INTERVIEW: How to Achieve Your 2014 Financial Goals

Updated: 12/29/2013 7:03 PM By: Megan Stewart

It's that time of year where more than 40 percent of us will make at least one New Year's resolution.

Whether you want to lose weight, get organized or quit smoking- only 8 percent of us will keep it.

One of the biggest New Year's resolutions is to get financially fit. This can be accomplished by keeping a budget and staying on track, but this can also be daunting.

Financial Advisor Elijah Kovar, with Great Waters Financial, said the best way to accomplish your New Years goals is to keep it simple. One of the best ways to do this is to set financial accomplishment by the month, instead of looking at a big financial goal for the entire year.

Take one or two items that you can cut back on to save some cash. You could start bringing your lunch from home, inviting friends over dinner instead of going out, and cut down on trips to Starbucks. If you can get rid of excess spending habits for one month, try it again next month.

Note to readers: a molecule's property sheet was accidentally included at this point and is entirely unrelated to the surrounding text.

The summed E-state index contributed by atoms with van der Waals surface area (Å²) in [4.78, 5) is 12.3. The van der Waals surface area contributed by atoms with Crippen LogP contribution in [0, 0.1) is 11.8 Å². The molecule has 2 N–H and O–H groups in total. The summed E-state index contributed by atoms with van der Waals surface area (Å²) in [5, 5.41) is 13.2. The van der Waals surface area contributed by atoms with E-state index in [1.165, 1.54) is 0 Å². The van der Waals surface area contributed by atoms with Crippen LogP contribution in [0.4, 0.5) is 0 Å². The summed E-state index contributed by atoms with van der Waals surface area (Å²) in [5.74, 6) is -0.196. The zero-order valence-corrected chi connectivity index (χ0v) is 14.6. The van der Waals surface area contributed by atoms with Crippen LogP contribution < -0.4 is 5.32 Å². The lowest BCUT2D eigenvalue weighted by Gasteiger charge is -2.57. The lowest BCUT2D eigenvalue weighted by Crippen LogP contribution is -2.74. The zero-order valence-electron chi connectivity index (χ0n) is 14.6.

Every family should have a budget to make sure they stay on track. A great way to start is with a budget worksheet. You need to keep track of all your expenses- both the fixed expenses like rent, and the variable expenses that change from month to month like groceries, gas and clothing.

The average American household has more than $15,000 dollars in credit card debt. Do the math. I have found people are more inclined to pay down their debt if they take the time to figure out how much it is costing them each month. If you can stop paying 19% interest on a $15,000 balance each month, you'll save more than $200 dollars every month!  I work with people who are nearing retirement and I always tell them all the money they are spending on interest, could be invested in yourself and saving for the future.

April is a great month to work on your savings. Start by putting away as much of tax return as possible. The goal is to put at least 10% of your earnings into savings- both short and long-term. Short-term savings would be in a savings account or money market fund- something you can access. Long-term savings are your retirement savings, an IRA or 401(k).

Now that you've made progress on your budget, debt and savings, take a step back and do a little spring cleaning. Take a good look at your assets - is there money in an old account that should be moved?  Do you have money in a low-interest savings account that could be put to better use? Make sure you have a well-thought out financial plan, and you are maximizing savings for retirement. That's what I work with my clients every day to create.